• Employ the right people. When it comes to recruiting, be thorough and know what you’re looking for. Letting people go is not fun and the right team is critical so pick wisely.

The personal/political bit.

I called up one of the panel members, Hanna McCloskey, to take the conversation further. Hanna is the founder and CEO of the organisation Fearless Futures, who engage girls in school and women and men in the workplace with critical thought to understand and challenge the root causes of inequalities and to grow powerful new leadership for transformative change.


Hanna working with young women through Fearless Futures

It’s an understatement to say that Hanna has plenty of experience in empowering women to challenge inequality in a discriminative landscape. For her, it starts with education and ends with action:

  • Educate yourself. Understanding what the inequalities are in your industry and where they are derived from is key to feeling empowered to make a difference. Statistics are powerful ammunition and can give you the confidence to influence change.
  • Stand up for yourself. If faced with sexism from investors or in other professional environments you have to speak up. Know your voice deserves to heard.
  • Embrace solidarity. Sometimes it is easier to stand up for someone else than for yourself. If a female colleague is being spoken over in a meeting, stand up for her. You can do this subtly, by simply taking the conversation back to her point. No woman’s life experience is identical – racism, classism, homophobia and ableism connect with sexism in complex ways. Think beyond gender – and don’t just stand up for women like you.
  • Find your allies. It’s hard to change things by yourself. Find other women with similar experiences and find support and action in each other.
  • Influence company policy. Ask HR about their equality policy. If there isn’t one, ask for one (or create one if you are the founder). It’s important to embed a mindset of commitment to equality in the early days of a company’s growth.
  • Recruit proactively. There’s a lot of complacency in recruiting and you often hear that ‘no women applied’. If no women applied, go look for them. Explore spaces you haven’t looked in before. Be proactive.
  • Find digital solutions to social problems. Embrace tech as a means for social change. If you can make a product that can help tackle a social problem you are passionate about, you can change the world whilst living your dream (and hopefully making the big bucks).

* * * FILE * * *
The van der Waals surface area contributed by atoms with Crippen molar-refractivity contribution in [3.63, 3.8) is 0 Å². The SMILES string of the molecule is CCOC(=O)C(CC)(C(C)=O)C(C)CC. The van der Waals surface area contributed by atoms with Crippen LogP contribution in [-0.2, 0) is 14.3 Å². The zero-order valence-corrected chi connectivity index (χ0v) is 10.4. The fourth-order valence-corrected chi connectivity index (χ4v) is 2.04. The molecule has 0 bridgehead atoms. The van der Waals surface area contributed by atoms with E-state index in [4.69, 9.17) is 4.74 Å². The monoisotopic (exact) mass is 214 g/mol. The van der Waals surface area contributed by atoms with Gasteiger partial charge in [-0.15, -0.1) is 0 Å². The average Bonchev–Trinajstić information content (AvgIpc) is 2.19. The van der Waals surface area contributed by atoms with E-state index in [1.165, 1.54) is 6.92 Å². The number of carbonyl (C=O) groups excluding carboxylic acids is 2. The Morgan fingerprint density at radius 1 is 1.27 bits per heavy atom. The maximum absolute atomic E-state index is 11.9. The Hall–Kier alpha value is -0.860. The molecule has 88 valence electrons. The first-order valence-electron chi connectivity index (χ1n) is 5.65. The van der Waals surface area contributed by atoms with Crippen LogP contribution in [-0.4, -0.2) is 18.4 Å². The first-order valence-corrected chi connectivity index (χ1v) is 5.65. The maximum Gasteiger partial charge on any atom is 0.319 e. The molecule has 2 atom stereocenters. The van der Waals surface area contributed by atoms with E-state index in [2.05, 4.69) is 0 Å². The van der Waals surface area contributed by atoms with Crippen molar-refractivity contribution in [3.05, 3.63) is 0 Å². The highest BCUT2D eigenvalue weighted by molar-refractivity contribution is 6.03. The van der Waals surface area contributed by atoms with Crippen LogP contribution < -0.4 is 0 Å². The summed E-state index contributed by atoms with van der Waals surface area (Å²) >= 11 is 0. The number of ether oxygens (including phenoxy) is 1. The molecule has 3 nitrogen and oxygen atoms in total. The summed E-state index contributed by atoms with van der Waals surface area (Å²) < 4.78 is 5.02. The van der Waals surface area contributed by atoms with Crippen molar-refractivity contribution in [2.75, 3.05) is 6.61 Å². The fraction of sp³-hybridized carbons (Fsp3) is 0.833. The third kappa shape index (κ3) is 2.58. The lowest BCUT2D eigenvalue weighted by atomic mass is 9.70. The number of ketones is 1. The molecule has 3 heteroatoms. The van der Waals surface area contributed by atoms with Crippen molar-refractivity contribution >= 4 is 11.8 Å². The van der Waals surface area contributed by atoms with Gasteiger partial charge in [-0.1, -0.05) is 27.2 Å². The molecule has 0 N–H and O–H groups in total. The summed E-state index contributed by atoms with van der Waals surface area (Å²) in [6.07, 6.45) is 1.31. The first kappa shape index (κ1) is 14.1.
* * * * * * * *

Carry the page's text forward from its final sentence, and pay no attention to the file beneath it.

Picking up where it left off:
• Get involved. If you really want to make a difference to yours and other women’s situation and start influencing legislation – join a feminist organisation and get involved.
  • There’s support. More and more female-only accelerator programmes and investors are appearing. Seek them out.

Entrepreneurship & Tech

Entrepreneurship and technology are closely related in today’s society as more and more products and services go digital. Therefore, to tackle inequality in the startup world, we also need to look at empowering more women to get into the field of technology. Asking one of our female developers, Natalie Loh, about her experiences of being a woman in tech, she expresses frustration surrounding stereotyping.

Natalie Loh, Engineer at Hubble

Natalie Loh, Product Engineer at Hubble

‘I think we’re all guilty of harbouring and perpetrating sexist sentiments because of all the stereotypes attached to women in STEM – myself included.’ But Natalie is confident this can change. ‘To break the stereotypes we need to increase representation. Not only in showcasing exceptional female engineers and female leaders in tech, but also women just starting out, women who might not yet be successful.’ She goes on to explain, ‘When you have lack of representation, the fear of being a bad example can be very pressurising. When you don’t feel represented, you feel even more scared of portraying a bad image because your actions seem to speak for a larger group, rather than you as an individual.’

Natalie’s thoughts on increasing representation are echoed by many successful female entrepreneurs. To finish off, I’d like to leave you with this quote from Emma Heal, Retail Director at Graze: “We need to ensure companies make it a top priority to have strong female leadership well represented at every level”.

Let’s all go make it happen.